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How to eat cheaply without getting chased down the street?

I'll be visiting New York for the first time at the end of the month and am very excited about the food possibilities. I'm a big Food Network fan (esp. Top Chef and Iron Chef) and would really like to have the experience of tasting the type of food I've seen prepared on TV. I almost never eat out, and never at upscale places but I do a lot of cooking at home. Homemade bread won't impress me but sous-vide would be a total novelty.

The catch is I'll be travelling with my mom* and she has said that she thinks all this fancy food is a waste of time and money (my dad also likes these shows and has a tendency to do both because of it).

How can I get a taste of this type of cuisine in a way that will be inexpensive and worth it?

I'm willing to pay up to $100 total for both of us including tax and tip. The obvious thing is to go in and order an appetizer and a glass of water, but that seems kind of rude. Is there any way I can get this experience without being disrespectful?

*so that you don't get the wrong idea, I'm 26 and we live on opposite sides of the country

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  1. To explain the title my cousin tried this a couple of years ago and was chased down by an angry waiter and extorted out of a second tip.

    3 Replies
    1. re: TravellingCanuc

      forget food network, head to chinatown

      1. re: TravellingCanuc

        Lol, I thought the title was a reference to "dining and dashing," i.e. skipping out on the bill.

        1. re: redfish62


          Good thing I explained. That interpretation hadn't even crossed my mind.

      2. I would recommend you go to Peter Luger's in Brooklyn for lunch and just get burgers. A little pricy for a burger at about $13.00, but might be the best you've ever had!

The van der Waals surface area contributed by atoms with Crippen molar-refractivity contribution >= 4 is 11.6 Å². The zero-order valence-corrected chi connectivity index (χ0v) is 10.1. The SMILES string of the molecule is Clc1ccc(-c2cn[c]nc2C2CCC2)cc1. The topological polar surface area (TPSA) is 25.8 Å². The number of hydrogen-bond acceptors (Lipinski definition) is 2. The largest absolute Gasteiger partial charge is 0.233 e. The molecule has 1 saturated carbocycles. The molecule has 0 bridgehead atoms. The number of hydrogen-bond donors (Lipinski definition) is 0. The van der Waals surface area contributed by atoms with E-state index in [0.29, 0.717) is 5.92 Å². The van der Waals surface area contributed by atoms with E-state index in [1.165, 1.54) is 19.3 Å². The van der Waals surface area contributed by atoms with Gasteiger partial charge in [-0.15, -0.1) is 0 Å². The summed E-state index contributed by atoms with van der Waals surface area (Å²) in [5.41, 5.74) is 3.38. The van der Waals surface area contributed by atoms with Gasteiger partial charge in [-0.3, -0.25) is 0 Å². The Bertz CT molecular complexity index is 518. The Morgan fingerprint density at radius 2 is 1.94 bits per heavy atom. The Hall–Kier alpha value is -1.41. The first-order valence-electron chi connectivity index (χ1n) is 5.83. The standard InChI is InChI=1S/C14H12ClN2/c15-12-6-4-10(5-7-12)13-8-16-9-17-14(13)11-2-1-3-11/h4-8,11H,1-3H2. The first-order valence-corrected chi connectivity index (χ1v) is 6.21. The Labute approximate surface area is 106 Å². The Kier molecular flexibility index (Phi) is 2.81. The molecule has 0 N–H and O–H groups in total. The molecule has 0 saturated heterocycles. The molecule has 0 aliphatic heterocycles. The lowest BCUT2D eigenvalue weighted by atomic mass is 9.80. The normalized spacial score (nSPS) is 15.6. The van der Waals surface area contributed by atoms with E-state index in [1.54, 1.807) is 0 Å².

1 Reply
        1. re: Burghfeeder

          Second the burger @ PL...and make sure to order a side or two of onion rings. They're fantastic.

        2. seek out places with a bar, lounge or happy hour menu. or try going for lunch instead of dinner, if a place offers it.

          1. We went to Babbo a few years ago and our dinner for two with a bottle of wine was $150 before tip. It can be done easily, IMO. I just checked the menu and what we had are still there. We had an antipasti, a primi and a secondi. I'm not saying go to Babbo (too late for a res anyway) but you can do places like that within your budget. I'd search the Manhattan board for some of the oft-recommended places and then check their menus. BTW, our server was in no way miffed with us. Even comped us some prosecco to celebrate my husband's birthday. You're going to have a great time.

            2 Replies
            1. re: c oliver

              I'm math-impaired, but $150 for two before tip seems very different to me from $100 for two including tax and tip.

              1. re: Sneakeater

                My point was HOW to do it, not WHERE to do it. Just saying that we ate at a highly touted NYC restaurant and spent FAR less than many/most people do.